2010 Census Looks like Status Quo in Alabama, but Changes Loom Elsewhere
Though the next round of federal and state apportionment is still several years away, it is never too early to look toward the new maps. 2012 will be the first election cycle to employ the new districts.
The Census Bureau released its annual estimates of state populations recently. Using these estimates, demographic experts can extrapolate how these trends will continue over the next four years. This allows for predictions of the post 2010 apportionment of the US House of Representatives. Of course these are estimates only and trends can change, especially over several years. However, this new data gives observers an early look into how a post 2010 map would differ from the current set of lines.
From an Alabama perspective, the buzz words will be probably "status quo". Alabama's delegation looks likely to stay at 7 House seats, neither losing nor gaining a member. Alabama's 7 member delegation seems pretty secure as there are several states ahead in both the "lose" and "gain" lines. Simply put, it would take drastic variations in predicated shiftspopulation in Alabama and other states to see a change in the size of the House delegation. This, of course, also means that Alabama's 9 electoral votes will stay consistent through at least 2024 presidential election.
Though Alabama's delegation won't see any change for the fourth straight census (Alabama lost a seat after the 1970 count), there are potentially dramatic population shifts afoot in much of the country. The general trend is a population shift from the Northeast and Midwest to the South and West. The current estimates have 11 seats shifting after the next census.
The Losers (States losing seats)
New York -- loses 2 (from 29 to 27)
Ohio -- loses 2 (from 18 to 16)
Pennsylvania -- loses 1 (from 18 to 17)
Michigan -- loses 1 (from 15 to 14)
Illinois -- loses 1 (from 19 to 18)
Minnesota loses 1 (from 8 to 7)
Iowa -- loses 1 (from 5 to 4)
Missouri -- loses 1 (from 9 to 8)
The Winners (States gaining)
Texas -- gains 3 (from 32-35)
Florida -- gains 3 (from 25 to 28)
Arizona -- gains 2 (from 7 to 9)
Nevada -- gains 1 (from 3 to 4)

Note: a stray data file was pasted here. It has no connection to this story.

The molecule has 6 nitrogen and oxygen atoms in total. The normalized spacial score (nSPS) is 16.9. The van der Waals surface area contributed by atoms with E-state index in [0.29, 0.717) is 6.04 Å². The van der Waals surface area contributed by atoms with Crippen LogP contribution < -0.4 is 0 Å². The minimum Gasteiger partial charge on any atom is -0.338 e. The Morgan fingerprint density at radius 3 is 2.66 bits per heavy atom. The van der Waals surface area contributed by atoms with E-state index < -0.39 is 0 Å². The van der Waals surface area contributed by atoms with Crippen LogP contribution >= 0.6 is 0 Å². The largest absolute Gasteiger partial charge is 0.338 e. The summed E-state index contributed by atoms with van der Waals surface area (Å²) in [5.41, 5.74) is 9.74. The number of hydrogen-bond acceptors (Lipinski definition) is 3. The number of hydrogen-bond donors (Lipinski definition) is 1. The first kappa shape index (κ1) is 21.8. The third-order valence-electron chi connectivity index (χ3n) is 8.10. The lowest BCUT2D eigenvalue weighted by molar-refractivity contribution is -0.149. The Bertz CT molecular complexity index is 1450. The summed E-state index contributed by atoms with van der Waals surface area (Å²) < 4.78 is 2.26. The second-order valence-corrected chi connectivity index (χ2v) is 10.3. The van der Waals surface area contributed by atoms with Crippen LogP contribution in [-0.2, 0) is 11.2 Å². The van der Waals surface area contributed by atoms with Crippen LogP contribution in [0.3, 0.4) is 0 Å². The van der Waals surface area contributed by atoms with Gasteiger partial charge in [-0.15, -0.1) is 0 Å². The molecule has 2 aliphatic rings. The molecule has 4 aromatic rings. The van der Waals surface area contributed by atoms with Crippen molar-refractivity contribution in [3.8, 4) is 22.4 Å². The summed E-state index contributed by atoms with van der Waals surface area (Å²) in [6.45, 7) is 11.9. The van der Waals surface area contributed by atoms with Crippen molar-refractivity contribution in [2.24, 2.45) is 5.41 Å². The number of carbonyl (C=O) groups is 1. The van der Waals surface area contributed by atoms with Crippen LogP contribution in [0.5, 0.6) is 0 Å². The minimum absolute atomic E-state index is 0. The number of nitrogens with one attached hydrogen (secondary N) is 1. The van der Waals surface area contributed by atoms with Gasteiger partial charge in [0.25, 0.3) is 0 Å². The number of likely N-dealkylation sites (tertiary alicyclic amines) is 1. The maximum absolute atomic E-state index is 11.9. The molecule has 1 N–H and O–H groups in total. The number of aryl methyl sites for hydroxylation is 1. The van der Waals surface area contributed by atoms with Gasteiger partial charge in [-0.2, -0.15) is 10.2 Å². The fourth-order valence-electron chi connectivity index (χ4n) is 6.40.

Utah -- gains 1 (from 3 to 4)
Georgia -- gains 1 (from 13 to 14)
At first glance thse changes would seem to favor Republicans. George W. Bush carried each state that is gaining seats in both 2000 and 2004, while 8 of the 9 states losing seats were carried by Al Gore and/or John Kerry (Missouri being the exception). But Democratics have some reason for optimism because much of the growth in these states is among the Hispanic population. Since Democrats have long been nurturing and appealing to the Hispanic community, they see Florida, Arizona, and Nevada all trending in their direction throughout the decade. Democrats are even optimistic about long-term trends in Texas.
This type of growth explains the soft-pedaling approach national GOP leaders (Bush, Rove, etc) have taken on the issue of immigration. Many Republicans at the grassroots levels are increasingly fervent in their opposition to illegal immigration. However, Bush and the Congressional leadership does not want to alienate Hispanics just as they become able to wield significant influence. Republicans in California saw a generation of Hispanics flock to the Democrats after a GOP backed illegal immigration proposition was perceived as attacking illegal and legal immigrants alike. Republicans are not willing to risk such a national backlash for the short-term benefit of pleasing their base.
So if you want to stay on top of political trends and get a sense of the what the future has in store, check out the data from the Census Bureau and read the analysis by the Polidata group. Believe me, I only skimmed the surface of the useful content. There is much more detail and content in this report.